Last November, the Trinidad-based Republic Financial Holdings Limited (RFHL) announced that it was seeking to acquire Scotiabank operations in several Caribbean countries.

Antigua and Barbuda and Guyana had initially expressed reservations about the proposed acquisition, with St. John’s indicating that it would not be issuing a vesting order to facilitate the move.

The RFHL statement said that the banks being acquired are located in Guyana, St. Maarten, Anguilla, Antigua and Barbuda, Dominica, Grenada, St. Kitts and Nevis, St. Lucia, and St. Vincent and the Grenadines.

It said that the purchase price is US$123 million, which represents US$25 million consideration for total shareholding of Scotiabank Anguilla Limited; and a premium of US$98 million over net asset value for operations in the remaining eight countries.

Antigua and Barbuda has said that it wants assurances that local banks will be given priority to purchase Scotiabank’s operations on the island and that local persons’ investments and savings will be protected.

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LiveScience logo

A Massive Seaweed Bloom Is Smothering Life from the Caribbean to West Africa

By Grant Currin, Live Science Contributor | July 5, 2019

A Massive Seaweed Bloom Is Smothering Life from the Caribbean to West Africa
A huge bloom of Sargassum seaweed is clogging up the Florida Keys. Credit: Brian Lapointe, Ph.D., Florida Atlantic University’s Harbor Branch Oceanographic Institute

For eight years, thick mats of seaweed have smothered coral reefs, trapped sea turtles and brought economic instability to coastal communities as reddish-brown gobs of foul-smelling sargassum wash onto beaches along the Caribbean Sea, Gulf of Mexico and tropical Atlantic.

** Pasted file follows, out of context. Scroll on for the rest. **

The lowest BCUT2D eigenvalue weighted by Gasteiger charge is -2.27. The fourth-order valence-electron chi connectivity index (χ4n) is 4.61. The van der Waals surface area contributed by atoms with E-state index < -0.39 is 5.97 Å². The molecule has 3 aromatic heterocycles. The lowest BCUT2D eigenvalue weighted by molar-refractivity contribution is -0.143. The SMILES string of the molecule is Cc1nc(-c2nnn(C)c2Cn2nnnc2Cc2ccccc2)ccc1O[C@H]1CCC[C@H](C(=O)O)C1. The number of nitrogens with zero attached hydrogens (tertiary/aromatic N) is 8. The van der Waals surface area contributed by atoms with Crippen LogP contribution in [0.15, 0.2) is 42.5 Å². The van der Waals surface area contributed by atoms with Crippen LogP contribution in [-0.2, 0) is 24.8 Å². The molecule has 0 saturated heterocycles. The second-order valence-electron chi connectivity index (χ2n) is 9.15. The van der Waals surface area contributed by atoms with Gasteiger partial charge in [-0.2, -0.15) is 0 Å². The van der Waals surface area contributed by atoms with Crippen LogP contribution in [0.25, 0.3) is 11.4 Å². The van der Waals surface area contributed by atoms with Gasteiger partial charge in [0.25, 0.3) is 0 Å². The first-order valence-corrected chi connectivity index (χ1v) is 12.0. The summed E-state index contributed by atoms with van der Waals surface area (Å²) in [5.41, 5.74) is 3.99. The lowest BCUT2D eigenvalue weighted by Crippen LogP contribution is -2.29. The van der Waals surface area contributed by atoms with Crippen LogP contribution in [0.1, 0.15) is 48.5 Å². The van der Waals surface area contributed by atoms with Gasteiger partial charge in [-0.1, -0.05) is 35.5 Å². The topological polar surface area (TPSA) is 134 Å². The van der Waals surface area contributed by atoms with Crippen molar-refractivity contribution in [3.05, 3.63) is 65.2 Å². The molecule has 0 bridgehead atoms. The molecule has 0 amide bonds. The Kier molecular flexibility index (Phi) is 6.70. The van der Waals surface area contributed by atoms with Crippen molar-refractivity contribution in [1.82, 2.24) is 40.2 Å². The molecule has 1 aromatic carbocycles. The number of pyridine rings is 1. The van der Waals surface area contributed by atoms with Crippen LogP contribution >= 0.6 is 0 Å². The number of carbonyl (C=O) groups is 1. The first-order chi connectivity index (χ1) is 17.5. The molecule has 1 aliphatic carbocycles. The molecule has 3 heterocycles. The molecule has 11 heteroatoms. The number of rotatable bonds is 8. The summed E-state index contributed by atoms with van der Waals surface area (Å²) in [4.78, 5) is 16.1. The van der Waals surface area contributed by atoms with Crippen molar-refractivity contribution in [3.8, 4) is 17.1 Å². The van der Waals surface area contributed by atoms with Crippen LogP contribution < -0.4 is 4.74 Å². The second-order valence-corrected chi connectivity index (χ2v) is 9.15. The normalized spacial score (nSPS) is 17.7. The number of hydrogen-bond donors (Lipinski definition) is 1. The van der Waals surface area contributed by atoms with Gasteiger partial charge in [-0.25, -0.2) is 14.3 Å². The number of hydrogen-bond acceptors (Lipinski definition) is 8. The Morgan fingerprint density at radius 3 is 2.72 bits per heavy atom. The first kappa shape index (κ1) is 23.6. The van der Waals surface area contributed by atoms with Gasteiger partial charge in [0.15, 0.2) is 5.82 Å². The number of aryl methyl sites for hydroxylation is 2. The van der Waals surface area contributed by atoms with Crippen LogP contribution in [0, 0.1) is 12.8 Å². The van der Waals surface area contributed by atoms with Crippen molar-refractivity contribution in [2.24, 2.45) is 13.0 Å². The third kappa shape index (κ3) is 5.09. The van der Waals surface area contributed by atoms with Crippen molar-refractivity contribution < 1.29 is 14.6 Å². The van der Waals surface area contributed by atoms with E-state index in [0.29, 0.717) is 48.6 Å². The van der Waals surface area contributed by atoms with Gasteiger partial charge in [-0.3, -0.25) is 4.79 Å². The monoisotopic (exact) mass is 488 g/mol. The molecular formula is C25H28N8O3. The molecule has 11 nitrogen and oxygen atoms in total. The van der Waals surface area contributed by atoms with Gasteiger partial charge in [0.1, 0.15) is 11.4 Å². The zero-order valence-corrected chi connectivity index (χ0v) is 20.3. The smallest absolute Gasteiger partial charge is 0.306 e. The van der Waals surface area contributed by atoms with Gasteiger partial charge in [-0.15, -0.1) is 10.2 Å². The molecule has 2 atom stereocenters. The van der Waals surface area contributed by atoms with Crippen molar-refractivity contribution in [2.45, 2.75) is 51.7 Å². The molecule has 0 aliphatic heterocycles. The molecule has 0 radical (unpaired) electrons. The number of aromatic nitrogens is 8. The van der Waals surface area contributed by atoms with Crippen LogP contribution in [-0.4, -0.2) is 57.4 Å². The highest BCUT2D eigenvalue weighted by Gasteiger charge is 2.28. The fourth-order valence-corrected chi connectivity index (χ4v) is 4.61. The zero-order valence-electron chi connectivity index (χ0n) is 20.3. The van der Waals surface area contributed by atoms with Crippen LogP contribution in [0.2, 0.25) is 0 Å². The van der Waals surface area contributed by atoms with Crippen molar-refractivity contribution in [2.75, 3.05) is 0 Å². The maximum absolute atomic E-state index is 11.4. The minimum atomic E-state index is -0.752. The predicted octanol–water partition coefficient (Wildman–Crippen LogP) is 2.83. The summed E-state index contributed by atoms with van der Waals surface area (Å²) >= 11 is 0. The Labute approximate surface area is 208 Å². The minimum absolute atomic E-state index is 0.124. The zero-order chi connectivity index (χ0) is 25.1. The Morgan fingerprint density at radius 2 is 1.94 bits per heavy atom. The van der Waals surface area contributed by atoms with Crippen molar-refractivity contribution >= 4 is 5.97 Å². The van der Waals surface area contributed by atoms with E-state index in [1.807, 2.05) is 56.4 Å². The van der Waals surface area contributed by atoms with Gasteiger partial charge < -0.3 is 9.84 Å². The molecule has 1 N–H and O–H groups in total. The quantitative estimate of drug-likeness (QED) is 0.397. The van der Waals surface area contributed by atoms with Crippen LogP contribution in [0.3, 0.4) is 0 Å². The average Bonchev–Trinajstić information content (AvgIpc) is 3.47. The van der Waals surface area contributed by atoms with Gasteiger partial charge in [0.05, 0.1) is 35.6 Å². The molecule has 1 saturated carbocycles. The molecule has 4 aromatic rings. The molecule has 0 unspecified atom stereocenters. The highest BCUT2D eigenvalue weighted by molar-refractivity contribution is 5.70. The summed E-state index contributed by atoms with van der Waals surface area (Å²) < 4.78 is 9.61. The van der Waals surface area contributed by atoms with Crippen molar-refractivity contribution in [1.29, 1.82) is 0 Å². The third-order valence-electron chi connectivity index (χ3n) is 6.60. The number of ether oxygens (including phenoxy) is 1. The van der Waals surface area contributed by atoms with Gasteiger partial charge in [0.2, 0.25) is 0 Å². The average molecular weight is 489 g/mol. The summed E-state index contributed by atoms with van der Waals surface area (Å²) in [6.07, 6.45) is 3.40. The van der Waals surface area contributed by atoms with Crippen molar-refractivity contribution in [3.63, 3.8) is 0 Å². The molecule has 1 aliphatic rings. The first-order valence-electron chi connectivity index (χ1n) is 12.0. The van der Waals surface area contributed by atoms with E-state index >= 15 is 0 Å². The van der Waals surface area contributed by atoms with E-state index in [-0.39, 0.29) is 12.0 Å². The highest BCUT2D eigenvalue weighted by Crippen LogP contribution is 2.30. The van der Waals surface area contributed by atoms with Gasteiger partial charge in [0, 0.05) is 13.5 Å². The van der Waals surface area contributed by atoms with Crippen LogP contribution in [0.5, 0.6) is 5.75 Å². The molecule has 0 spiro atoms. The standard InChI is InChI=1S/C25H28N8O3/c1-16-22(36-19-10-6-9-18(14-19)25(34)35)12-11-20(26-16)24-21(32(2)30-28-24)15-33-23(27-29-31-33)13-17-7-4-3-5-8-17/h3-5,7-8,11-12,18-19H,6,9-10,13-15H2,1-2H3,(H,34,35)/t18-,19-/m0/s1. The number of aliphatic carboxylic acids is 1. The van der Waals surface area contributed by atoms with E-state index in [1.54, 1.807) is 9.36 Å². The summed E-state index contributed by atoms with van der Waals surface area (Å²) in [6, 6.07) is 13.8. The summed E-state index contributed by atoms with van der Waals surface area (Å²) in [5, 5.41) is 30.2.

These phenomena are symptoms of a massive seaweed bloom scientists are calling the Great Atlantic Sargassum Belt. Researchers describe the belt and explore its causes in a study published July 4 in the journal Science.

Stretching up to 5,500 miles (8,850 kilometers) from the Gulf of Mexico to just off the coast of western Africa, the Great Atlantic Sargassum Belt appears to be the product of natural and human-caused factors.

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“We analyzed almost 20 years of satellite records,” Mengqiu Wang, a postdoctoral researcher at the University of South Florida and co-author on the study, told Live Science. [Earth from Above: 101 Stunning Images from Orbit]

The researchers analyzed a dataset that predates the belt’s first appearance in 2011, allowing them to investigate the long-term environmental changes that set the stage for the year-to-year variations in the growth of the bloom.

They identified a tipping point around 2009 when discharge from the Amazon River brought unusually high levels of nutrients into the Atlantic Ocean. Upwelling of nutrient-rich water off the west coast of Africa in the winter of 2010 further enriched surface waters with deep-sea nutrients; that upwelling also lowered temperatures of that surface water, allowing sargassum to thrive in the summer of 2011.

A similar combination of factors led to especially large blooms in 2014, 2015 and 2017. The largest recorded bloom occurred in 2018, when the Great Atlantic Sargassum Belt grew to a mass of more than 20 million metric tons. The high levels of nutrients from the Amazon River come from deforestation and fertilizer use in the Amazon basin.

Under normal circumstances, sargassum provides critical habitat for marine life. The seaweed oases attract fish, birds and sea turtles as well. Dolphins and sea turtles also benefit from the tiny patches of life floating in the open ocean, but thick mats of sargassum pose big problems for some wildlife and coastal communities.

Mengqiu Wang was performing field work in the Gulf of Mexico last year when she saw dolphins seeming to enjoy their foray through the Sargassum.
Mengqiu Wang was performing field work in the Gulf of Mexico last year when she saw dolphins seeming to enjoy their foray through the Sargassum. Credit: University of South Florida

“As sargassum decays it consumes the oxygen, creating low oxygen conditions, which is not a good condition for marine life in a coastal ecosystem,” Wang said. Coral reefs and seagrass ecosystems can suffer when high levels of sargassum change water chemistry and block organisms from moving freely.

“Sea turtles sometimes can’t swim through the dense mats to return to open water after laying their eggs,” she said.

The Great Atlantic Sargassum Belt is also having an effect on coastal tourism. Barbados declared a state of emergency in 2018, according to a government statement, as sargassum piled onto the beaches the island nation relies upon to draw tourists.